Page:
Sunday, July 29, 2007

The Villian from XIII by Keith Gaston


Who causes friction is the story?

Jason Peters

Do you prefer bad guys or bad gals?

I don’t have a preference both make great villains.

How do you use your bad guys?

Jason is tormented and going through a transformation. He promised to give up something very important to him and it is changing him physically and spiritually to hold on to it.

Do you enjoy writing the bad guys or do you find it difficult?

The bad guys are the best part of a thriller. I would find it difficult not to write a good bad guy.
Whether you enjoy writing them or hate writing them, we'd like to know why you feel that way?
A villain drives the story forward and gives the hero his or her motivation to go on despite the odds they must face.

Who is your favorite bad guy in any of your books? Which bad guy and which book are they in?

This one is tough to answer, I have about three villains I could place here but I will stick with the one who’s the most evil of all.

Beelzebub (Beelzy) Abaddon from XIII. I like him because of his quirkiness; he walks around in his office in his bare feet, smoke Cuban cigars, always finds a way to manipulate people in his soft spoken way and oh yes, he’s the devil.

Who is your favorite fictional bad guy -- that's not in your books?

Professor Moriaty from Arthur Conan Doyle’s Sherlock Holmes series. I’m also partial to the Master, from Doctor Who.

Meet the Villian from Tempted by Rita Thedford


We want to hear about the bad guys, bad gals and villains in your book. Even if you don't have a murderer, thief or other "bad guy" there should be some negative force.

Who causes friction is the story?

Despite the sparks that fly between my hero and heroine, it is a strong cast of several villains who provide negative impact in Tempted, my regency set historical romance. Both protagonists have vile enemies who unite in a single effort to bring ruin to the two lovers, Elizabeth and Christian. Edward Huntley, Lord Stanhope, is the man who murdered his wife, Elizabeth’s sister. Christian has an enemy in the form of his cousin, Park Mansfield, who will inherit a vast title should Christian fail to marry by midnight of his 35th birthday. Park teams up with Beatrice Fitzgerald, who hates Christian because she sees him as a threat to her son. She also would like to “hook up” with Park after he inherits a fortune. Greedy wench!

Do you prefer bad guys or bad gals?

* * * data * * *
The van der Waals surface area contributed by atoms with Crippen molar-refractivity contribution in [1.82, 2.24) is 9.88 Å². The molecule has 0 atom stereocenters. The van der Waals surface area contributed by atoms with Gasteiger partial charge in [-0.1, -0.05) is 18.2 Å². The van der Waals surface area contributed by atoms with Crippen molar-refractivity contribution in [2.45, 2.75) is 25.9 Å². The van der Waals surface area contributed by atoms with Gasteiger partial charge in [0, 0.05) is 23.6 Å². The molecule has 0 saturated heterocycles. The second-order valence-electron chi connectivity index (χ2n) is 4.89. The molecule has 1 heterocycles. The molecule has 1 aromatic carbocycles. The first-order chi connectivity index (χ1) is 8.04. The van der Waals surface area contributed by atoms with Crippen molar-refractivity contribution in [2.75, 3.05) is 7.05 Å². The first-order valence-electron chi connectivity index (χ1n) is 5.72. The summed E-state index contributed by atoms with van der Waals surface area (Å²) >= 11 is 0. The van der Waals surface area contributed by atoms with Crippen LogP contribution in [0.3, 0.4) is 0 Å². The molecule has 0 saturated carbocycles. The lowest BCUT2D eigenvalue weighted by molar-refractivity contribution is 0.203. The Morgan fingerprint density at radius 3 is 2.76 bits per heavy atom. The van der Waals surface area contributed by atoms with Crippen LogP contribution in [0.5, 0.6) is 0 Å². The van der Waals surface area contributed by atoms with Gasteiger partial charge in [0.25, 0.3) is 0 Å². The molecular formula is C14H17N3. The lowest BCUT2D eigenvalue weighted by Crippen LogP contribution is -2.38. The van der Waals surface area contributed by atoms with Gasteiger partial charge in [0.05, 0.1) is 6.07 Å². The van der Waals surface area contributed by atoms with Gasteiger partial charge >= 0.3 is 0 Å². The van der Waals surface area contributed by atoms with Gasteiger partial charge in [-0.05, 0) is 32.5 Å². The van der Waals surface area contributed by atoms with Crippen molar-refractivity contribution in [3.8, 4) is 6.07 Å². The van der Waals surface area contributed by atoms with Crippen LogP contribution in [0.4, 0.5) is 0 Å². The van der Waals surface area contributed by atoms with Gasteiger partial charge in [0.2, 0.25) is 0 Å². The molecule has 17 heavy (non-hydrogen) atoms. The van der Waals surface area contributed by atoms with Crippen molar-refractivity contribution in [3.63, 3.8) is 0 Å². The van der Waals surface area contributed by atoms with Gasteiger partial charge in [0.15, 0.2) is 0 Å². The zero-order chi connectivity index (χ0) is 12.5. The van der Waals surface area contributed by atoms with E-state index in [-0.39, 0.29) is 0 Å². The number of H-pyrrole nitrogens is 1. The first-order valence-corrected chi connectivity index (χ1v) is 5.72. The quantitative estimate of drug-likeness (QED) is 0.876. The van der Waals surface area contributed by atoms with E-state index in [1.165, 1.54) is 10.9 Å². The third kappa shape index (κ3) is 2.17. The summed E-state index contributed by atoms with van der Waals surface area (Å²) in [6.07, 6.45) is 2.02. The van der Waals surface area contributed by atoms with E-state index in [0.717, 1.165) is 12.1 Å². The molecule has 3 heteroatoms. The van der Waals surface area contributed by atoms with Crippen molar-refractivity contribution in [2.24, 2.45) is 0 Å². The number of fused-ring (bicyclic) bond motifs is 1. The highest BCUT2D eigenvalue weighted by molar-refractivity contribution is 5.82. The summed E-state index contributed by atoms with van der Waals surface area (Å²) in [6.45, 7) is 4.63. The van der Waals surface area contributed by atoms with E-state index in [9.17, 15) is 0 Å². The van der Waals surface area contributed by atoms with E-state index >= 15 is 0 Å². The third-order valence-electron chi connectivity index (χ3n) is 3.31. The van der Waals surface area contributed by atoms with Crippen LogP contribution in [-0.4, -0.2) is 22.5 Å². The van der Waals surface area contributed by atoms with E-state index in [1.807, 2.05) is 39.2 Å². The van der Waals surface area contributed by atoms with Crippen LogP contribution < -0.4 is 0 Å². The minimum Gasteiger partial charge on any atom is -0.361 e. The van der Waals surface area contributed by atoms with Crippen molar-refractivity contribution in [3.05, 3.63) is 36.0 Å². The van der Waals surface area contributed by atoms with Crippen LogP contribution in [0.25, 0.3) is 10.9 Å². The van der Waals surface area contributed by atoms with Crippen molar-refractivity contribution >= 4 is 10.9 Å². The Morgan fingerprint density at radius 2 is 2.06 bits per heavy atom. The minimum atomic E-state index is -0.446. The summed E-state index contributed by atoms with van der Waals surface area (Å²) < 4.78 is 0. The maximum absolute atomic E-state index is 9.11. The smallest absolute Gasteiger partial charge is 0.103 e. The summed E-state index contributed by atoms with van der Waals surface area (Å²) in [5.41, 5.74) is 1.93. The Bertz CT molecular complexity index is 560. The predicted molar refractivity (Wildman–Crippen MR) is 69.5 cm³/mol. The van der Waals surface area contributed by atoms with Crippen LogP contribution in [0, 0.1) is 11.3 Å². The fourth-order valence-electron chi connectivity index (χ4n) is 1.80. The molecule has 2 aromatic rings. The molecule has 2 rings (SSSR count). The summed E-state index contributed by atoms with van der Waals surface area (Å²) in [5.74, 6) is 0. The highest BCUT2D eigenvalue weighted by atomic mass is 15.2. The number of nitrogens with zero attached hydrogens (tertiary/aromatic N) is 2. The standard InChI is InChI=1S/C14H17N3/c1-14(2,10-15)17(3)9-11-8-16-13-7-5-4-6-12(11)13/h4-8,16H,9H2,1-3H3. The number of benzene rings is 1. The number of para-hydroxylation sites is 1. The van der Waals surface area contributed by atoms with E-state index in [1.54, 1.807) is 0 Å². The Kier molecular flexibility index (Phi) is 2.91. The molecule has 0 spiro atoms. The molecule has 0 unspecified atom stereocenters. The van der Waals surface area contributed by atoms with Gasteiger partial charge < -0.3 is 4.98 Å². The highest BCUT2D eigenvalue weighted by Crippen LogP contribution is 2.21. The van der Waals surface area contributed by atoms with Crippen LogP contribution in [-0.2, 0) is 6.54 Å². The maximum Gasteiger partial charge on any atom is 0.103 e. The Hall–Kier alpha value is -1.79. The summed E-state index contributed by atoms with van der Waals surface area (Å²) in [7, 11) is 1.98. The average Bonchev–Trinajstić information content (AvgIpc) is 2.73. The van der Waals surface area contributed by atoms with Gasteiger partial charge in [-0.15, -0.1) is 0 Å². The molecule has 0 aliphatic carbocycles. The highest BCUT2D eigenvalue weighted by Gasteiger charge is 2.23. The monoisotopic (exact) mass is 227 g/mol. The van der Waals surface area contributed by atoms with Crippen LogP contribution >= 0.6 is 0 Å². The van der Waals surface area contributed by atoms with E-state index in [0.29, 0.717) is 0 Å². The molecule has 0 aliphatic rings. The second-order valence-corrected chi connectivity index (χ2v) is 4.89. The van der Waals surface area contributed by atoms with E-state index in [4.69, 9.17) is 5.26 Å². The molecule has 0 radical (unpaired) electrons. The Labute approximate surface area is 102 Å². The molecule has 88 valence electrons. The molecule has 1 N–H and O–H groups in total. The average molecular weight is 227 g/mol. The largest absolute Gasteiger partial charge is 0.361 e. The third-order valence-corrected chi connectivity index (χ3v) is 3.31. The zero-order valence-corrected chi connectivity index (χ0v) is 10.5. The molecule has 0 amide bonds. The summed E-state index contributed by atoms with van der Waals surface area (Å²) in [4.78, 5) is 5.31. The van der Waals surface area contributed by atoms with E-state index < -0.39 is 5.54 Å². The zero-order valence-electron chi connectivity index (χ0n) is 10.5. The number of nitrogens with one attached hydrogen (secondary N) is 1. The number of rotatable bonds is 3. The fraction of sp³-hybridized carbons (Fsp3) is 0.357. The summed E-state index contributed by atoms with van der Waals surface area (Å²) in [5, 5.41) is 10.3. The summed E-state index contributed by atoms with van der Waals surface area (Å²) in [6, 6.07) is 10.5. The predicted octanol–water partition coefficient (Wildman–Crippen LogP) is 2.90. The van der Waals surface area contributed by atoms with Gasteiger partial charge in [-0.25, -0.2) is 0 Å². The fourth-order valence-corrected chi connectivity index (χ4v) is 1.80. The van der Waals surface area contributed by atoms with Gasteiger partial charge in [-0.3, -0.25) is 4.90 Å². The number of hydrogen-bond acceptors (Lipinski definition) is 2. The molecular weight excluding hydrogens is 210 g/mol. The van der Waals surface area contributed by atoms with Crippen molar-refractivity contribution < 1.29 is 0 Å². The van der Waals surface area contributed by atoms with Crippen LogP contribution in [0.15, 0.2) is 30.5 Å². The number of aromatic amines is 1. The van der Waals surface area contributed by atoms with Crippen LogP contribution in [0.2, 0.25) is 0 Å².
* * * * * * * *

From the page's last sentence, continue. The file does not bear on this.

Personally, I prefer “bad gals” because they are so unexpected. Women are seen throughout history as lovers, nurturers, and caregivers so it is vastly unexpected and surprising to read about these wicked women. They are villains who constantly stun the reader with their reliance on cunning and manipulation as opposed to physical strength. This makes them unforgettable.


How do you use your bad guys?

In Tempted, my “bad guys” continually throw up barriers between my hero and heroine. Edward Huntley, is pro-active in his plot for revenge as he sends out henchmen to kill Elizabeth but he’s a pitiful guy. He never succeeds and he’s stupid. On the other hand, Park is very smart and cunning. He hides behind the fa├žade of being slightly stupid. He’s also outrageously handsome. His lover, and the queen witch of this piece, is Beatrice. She is cunning, calculating, and utterly horrific as she weaves intricate plots and plans to destroy the lovers. Both Park and Beatrice are three dimensional characters. Mid way through Tempted, however, the villains manage to bring the lovers together despite every attempt at the opposite.


Do you enjoy writing the bad guys or do you find it difficult?

No. I loooove crafting bad guys…the smarter, more cunning, the better. As someone who tends to bottle up anger, for me, it is a great (and safe) release (grinning). Once I begin to vent through my villain, everything is just organic.

Whether you enjoy writing them or hate writing them, we'd like to know why you feel that way?

For a writer, especially one who is a NICE person, it’s very challenging. Crafting a terrifically wicked “bad guy” just makes the story much more interesting. Besides, sometimes it’s FUN to be BAD.

Who is your favorite bad guy in any of your books? Which bad guy and which book are they in?


I have to say that Beatrice Fitzgerald from Tempted is the worst of the lot and she was deliciously wicked. Bea was beautiful, cunning, and murderous.

Who is your favorite fictional bad guy -- that's not in your books?